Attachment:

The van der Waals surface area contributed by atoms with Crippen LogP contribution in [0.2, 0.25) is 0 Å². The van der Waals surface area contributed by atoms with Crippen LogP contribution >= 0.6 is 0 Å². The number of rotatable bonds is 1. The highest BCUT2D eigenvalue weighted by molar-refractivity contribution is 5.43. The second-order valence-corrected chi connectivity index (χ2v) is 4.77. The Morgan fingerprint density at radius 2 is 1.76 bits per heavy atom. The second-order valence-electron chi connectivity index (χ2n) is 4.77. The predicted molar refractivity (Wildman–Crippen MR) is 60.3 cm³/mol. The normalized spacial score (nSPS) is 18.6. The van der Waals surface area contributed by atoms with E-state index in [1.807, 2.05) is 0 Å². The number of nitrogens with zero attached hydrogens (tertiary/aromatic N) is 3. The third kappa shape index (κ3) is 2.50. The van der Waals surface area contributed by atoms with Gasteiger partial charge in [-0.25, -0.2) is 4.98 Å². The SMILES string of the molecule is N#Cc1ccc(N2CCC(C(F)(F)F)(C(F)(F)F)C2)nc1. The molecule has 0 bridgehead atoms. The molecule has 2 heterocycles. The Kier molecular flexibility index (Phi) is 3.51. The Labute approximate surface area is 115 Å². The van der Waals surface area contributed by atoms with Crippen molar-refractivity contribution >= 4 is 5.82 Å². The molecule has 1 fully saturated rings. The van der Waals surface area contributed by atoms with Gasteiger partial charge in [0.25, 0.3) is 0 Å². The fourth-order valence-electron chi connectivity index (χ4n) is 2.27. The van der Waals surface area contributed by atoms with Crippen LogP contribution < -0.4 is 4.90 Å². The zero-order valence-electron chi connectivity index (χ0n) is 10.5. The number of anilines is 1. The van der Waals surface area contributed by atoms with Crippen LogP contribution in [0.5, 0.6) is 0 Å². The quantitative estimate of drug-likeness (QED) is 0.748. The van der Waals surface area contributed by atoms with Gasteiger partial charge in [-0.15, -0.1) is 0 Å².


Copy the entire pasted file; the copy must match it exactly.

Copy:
The van der Waals surface area contributed by atoms with Crippen LogP contribution in [0.2, 0.25) is 0 Å². The van der Waals surface area contributed by atoms with Crippen LogP contribution >= 0.6 is 0 Å². The number of rotatable bonds is 1. The highest BCUT2D eigenvalue weighted by molar-refractivity contribution is 5.43. The second-order valence-corrected chi connectivity index (χ2v) is 4.77. The Morgan fingerprint density at radius 2 is 1.76 bits per heavy atom. The second-order valence-electron chi connectivity index (χ2n) is 4.77. The predicted molar refractivity (Wildman–Crippen MR) is 60.3 cm³/mol. The normalized spacial score (nSPS) is 18.6. The van der Waals surface area contributed by atoms with E-state index in [1.807, 2.05) is 0 Å². The number of nitrogens with zero attached hydrogens (tertiary/aromatic N) is 3. The third kappa shape index (κ3) is 2.50. The van der Waals surface area contributed by atoms with Gasteiger partial charge in [-0.25, -0.2) is 4.98 Å². The SMILES string of the molecule is N#Cc1ccc(N2CCC(C(F)(F)F)(C(F)(F)F)C2)nc1. The molecule has 0 bridgehead atoms. The molecule has 2 heterocycles. The Kier molecular flexibility index (Phi) is 3.51. The Labute approximate surface area is 115 Å². The van der Waals surface area contributed by atoms with Crippen molar-refractivity contribution >= 4 is 5.82 Å². The molecule has 1 fully saturated rings. The van der Waals surface area contributed by atoms with Gasteiger partial charge in [0.25, 0.3) is 0 Å². The fourth-order valence-electron chi connectivity index (χ4n) is 2.27. The van der Waals surface area contributed by atoms with Crippen LogP contribution < -0.4 is 4.90 Å². The zero-order valence-electron chi connectivity index (χ0n) is 10.5. The number of anilines is 1. The van der Waals surface area contributed by atoms with Crippen LogP contribution in [0.5, 0.6) is 0 Å². The quantitative estimate of drug-likeness (QED) is 0.748. The van der Waals surface area contributed by atoms with Gasteiger partial charge in [-0.15, -0.1) is 0 Å².